Missing Hikers Emerge After Night On Mt. Washington
Oct. 10, 1988
MOUNT WASHINGTON, (AP) _ Three lightly clad hikers emerged safe today after 24 hours in snow, fog and wind on Mount Washington, where the wind-chill at the summit was 17 below zero this morning.
The three ignored advice from a shelter caretaker on the 6,288-foot mountain Sunday evening and continued toward the summit, said Peter Crane, a member of the staff at a mountaintop weather observatory.
A search official, Michael Torrey of the Appalachian Mountain Club, said the three - and a companion who turned back part way - probably set out from Pinkham Notch on the eastern side of the Northeast's tallest mountain at about 2 p.m. Sunday.
He said the hikers had no rain gear or warm clothes and were wearing blue jeans and poor boots. One had a sweatshirt, another a sweater and the third a parka. Their only provisions were two apples and a soda bottle full of water.
Maj. Henry Mock of the state Fish and Game Department said they reached Crawford Notch, a pass on the western side of the mountain, around 2 p.m. in good condition.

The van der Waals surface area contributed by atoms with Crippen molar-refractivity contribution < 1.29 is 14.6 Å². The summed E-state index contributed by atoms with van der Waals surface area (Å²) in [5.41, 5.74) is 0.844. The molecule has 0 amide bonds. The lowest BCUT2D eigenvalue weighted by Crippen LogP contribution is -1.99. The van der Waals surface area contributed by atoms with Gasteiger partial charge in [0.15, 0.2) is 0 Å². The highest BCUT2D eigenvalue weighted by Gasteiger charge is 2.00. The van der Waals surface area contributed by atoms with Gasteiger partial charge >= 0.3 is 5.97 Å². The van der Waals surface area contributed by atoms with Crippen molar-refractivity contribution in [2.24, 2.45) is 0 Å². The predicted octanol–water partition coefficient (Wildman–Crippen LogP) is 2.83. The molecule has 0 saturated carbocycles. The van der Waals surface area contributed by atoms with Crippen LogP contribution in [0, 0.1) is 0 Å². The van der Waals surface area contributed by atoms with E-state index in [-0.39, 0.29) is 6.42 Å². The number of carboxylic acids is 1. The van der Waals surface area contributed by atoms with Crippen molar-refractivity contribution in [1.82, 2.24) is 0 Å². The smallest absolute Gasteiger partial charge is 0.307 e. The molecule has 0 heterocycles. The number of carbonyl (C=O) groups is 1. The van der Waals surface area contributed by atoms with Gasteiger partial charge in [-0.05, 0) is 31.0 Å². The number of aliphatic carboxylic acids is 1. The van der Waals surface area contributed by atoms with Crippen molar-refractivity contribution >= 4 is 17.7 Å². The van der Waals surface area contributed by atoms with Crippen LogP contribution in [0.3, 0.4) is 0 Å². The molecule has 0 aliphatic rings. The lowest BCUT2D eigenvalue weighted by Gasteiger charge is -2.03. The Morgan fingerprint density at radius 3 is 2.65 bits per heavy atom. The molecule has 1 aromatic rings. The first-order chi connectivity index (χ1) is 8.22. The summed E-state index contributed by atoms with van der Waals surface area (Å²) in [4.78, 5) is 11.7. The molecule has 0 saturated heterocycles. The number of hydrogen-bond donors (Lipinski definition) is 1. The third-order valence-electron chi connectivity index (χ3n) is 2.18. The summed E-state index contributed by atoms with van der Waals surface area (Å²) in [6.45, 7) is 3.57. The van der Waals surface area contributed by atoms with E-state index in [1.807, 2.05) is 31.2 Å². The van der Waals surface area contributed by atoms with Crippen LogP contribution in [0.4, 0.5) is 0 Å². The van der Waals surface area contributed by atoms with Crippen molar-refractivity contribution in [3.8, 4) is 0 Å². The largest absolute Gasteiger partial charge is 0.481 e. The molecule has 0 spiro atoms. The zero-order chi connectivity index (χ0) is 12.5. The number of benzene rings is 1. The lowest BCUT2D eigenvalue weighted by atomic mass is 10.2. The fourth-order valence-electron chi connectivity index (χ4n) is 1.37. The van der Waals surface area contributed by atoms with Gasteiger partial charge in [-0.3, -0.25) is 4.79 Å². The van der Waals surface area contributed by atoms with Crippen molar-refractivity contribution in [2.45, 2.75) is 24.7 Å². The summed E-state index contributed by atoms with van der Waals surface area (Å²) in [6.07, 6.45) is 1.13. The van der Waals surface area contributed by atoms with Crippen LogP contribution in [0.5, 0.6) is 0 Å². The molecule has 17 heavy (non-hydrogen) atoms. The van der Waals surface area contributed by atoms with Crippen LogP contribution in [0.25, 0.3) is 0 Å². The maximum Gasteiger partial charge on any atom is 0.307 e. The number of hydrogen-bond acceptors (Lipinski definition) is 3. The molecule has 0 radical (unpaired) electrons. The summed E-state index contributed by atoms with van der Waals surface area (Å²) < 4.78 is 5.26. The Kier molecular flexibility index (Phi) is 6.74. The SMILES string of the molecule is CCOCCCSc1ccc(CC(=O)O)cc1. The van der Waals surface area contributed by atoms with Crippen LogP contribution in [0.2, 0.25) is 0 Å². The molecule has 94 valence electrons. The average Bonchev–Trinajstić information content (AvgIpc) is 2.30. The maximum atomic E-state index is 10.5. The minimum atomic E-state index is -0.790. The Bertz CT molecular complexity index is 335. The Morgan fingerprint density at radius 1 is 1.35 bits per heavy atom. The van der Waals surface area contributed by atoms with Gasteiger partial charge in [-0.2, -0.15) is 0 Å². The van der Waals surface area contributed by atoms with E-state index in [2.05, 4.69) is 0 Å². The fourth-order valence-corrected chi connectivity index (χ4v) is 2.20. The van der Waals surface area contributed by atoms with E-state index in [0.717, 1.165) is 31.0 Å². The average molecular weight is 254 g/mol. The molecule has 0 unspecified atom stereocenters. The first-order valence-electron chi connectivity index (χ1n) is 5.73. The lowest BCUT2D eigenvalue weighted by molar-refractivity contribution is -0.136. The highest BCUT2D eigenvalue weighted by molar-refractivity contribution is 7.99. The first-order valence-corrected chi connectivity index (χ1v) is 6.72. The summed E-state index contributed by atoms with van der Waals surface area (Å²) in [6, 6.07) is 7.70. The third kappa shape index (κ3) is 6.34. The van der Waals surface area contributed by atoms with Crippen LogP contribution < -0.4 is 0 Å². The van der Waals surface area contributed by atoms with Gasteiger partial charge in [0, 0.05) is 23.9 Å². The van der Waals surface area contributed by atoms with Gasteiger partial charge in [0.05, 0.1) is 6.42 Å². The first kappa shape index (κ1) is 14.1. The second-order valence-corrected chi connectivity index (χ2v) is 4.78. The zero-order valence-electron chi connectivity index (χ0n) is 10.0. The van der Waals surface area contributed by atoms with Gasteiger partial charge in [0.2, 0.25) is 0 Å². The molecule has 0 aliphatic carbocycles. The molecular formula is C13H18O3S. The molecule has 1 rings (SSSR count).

He identified them as Steve Sardella, 20, of Marlboro, Mass.; Matt Dube, 21, of Bethany, Conn.; and Andy Stewart, 23, of Syosset, New York. He said the man who turned back is Noel Bouvier of Boston.
Washington is notorious for severe and quickly changing weather.
''To survive in that kind of weather conditions, you have to be very well equipped,'' Mock said before the three were found.
Fish and game employees and volunteers helped search for the men, but weather conditions were too poor to send out planes, officials said.
Inexperienced hikers frequently get into trouble in the White Mountains because the weather changes quickly and is much harsher at higher elevations than at trailheads in valleys below.
The 6,288-foot mountain has some of the worst weather on Earth. Snow has fallen on the summit in every month, and numerous hikers have died after getting lost in blowing snow and fog in the past century.